Dr. Aubrey Beal received B.E.E., M.S. and PhD degrees in Electrical Engineering from Auburn University in Auburn, AL. He has industry experience in bulk power systems with Southern Company, power electronics for high performance computers with IBM as well as metal detection for biomedical applications. Dr. Beal is a researcher and Electronics Engineer with the U.S. Army Charles M. Bowden Laboratory at Redstone Arsenal, Alabama. His current research interests include nonlinear dynamics and chaos for applications in communications and radar.
Dr. Martin Heimbeck received his M.S. and PhD degrees in Physics and Optical Science and Engineering from The University of Alabama in Huntsville, Huntsville, AL in 2008 and 2016 respectively. Dr. Heimbeck conducts basic and applied research activities at the Charles M. Bowden Research Laboratory in the Army's Aviation & Missile RD&E Center located at Redstone Arsenal, AL, USA. His research interests include millimeter wave research at 60 GHz for communication applications and extremely high frequency (100 - 1000 GHz) research for coherent imaging radar applications including digital holography and computational tomography.
The European Space Agency (ESA) is one of the few space agencies in the world to combine responsibility in nearly all areas of space activity. Covering applications from Space Science, Telecommunication, Earth Observation to Navigation, testing space antennas asks for measurement capabilities in a very broad frequency range and for test objects of very different size. To reduce mass and power on board of satellites and/or interplanetary probes, all space missions are characterized by extremely reduced margin in link budgets and for this reason antenna’s efficiency as well as measurement accuracy are crucial. All the above puts strong constraints on space antenna test ranges and techniques. New domains requiring further development with respect to the state of the art are innovative approaches for efficient antenna and payload RF characterization, radiated high power testing, radiated PIM testing in Near Field with processing to localize the PIM sources, accurate characterization of radiated phase for interferometric instruments and navigation antennas, test techniques for sub-mm wave antenna measurements (e.g. Phaseless Near Field) and characterization of the RF properties of material and processes involved in antenna design. ESA is active in all the above mentioned areas promoting ideas and funding activities. With respect to support to current space missions and their challenges in antenna testing, space industry is facing the problem of accurately characterizing large objects at low frequencies (e.g. BIOMASS, MTG), where measurement capabilities of existing ranges might not be sufficient and leading to the need of elaborating ad hoc verification methodologies. Also, for telecom satellites, moving from single beam to multiple beam antennas, where measurement time increase dramatically, is leading to prohibitive cost of the test campaign and efficient test approaches need to be developed and validated. Moreover, next generation telecom satellite systems are moving from one unique satellite to mega constellations (e.g. OneWeb) where different verification scenarios need to be elaborated to reduce the cost of the system development and deployment. In case of large telecom platforms, there is the need of making available testing facilities with very large quiet zones and complex zero-g devices to allow accurate testing of antenna farms. Alternatively, new, portable, antenna measurement systems to allow unconventional measurements of the large platforms could be utilized (e.g. Airbus PAMS). In more and more application domains (e.g. Earth Observation and Navigation) project teams welcome payload/instrument end-to-end radiated testing, performing quality analysis on the signal radiated by the payload/instrument connected to the antenna. To allow for this, efficient (Near Field) payload test procedures and processing need to be further consolidated. The talk will provide an overview of the above mentioned challenges in space antenna measurements with reference to past and running ESA projects, highlighting state of the art solutions and achievements.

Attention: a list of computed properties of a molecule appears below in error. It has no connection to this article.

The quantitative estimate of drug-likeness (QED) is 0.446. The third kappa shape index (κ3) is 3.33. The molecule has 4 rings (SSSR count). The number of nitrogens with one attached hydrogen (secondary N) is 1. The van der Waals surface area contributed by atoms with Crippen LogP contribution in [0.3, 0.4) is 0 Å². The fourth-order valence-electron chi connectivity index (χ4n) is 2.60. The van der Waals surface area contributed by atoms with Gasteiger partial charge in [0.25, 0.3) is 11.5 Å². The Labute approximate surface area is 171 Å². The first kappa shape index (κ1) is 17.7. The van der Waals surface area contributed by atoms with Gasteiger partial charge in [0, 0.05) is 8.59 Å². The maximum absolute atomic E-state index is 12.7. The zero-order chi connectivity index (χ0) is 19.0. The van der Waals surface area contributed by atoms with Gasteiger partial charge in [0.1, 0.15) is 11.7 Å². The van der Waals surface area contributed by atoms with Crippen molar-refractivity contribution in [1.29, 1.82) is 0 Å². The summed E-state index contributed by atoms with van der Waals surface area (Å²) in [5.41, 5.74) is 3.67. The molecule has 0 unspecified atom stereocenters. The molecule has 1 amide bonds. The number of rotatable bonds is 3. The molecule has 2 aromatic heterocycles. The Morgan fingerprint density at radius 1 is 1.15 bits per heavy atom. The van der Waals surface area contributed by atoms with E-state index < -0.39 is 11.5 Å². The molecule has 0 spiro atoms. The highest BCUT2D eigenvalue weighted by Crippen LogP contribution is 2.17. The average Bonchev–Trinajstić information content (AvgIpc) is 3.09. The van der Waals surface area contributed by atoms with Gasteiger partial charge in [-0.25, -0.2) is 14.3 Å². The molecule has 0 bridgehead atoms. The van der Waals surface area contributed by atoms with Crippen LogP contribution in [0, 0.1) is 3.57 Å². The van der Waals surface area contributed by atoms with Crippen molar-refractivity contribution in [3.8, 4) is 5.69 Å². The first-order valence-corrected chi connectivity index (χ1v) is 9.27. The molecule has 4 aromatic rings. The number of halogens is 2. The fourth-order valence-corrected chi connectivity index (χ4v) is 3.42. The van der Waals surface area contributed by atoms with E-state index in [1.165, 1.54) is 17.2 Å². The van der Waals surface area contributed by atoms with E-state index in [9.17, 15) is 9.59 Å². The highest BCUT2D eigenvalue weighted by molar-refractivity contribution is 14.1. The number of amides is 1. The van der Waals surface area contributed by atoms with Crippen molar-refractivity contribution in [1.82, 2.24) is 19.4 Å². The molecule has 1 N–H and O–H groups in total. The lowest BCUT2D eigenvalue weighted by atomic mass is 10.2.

Dr. Luca Salghetti Drioli received the MSc and PhD degrees from the University of Florence, Italy, in 1997 and 2001, respectively, both in electrical engineering. During his PhD coursework, he joined CSELT laboratories in Turin, Italy working on the design and test of frequency selective surfaces for high-gain antennas and focusing on extension and application of the Generalized Admittance Matrix Method to the electromagnetic characterization of complex geometry structures, such as polarizers, and orthomode transducers (OMTs). Further, he spent four months with the Earth Station Operation Center of the European Space Agency (ESA-ESOC) in Darmstadt, Germany, working on the optimization of the deep space antenna for the Rosetta Mission. In 2003 he joined the Antenna and Sub-mm wave section at ESA-ESTEC where is currently supporting the antenna developments in several ESA projects (e.g. GALILEO, BIOMASS). His research interests include waveguide components for feed-systems, numerical and asymptotic methods in electromagnetic scattering and radiation problems, frequency selective surfaces and antennas for navigation applications. From 2006 he is also the coordinator of the course on Antennas for Space Applications organized in the frame of the European School of Antennas. Dr. Salghetti Drioli is supporting the antenna measurement facilities of the Electromagnetic Division of European Space Agency. He was the responsible of the upgrade of the already existing Compact Test Range to an hybrid facility including a near field system in the same anechoic room. He has been leading the GALILEO Satellite Antenna farm test campaign and he is supporting all ‘low frequency’ antenna measurement activities in ESA.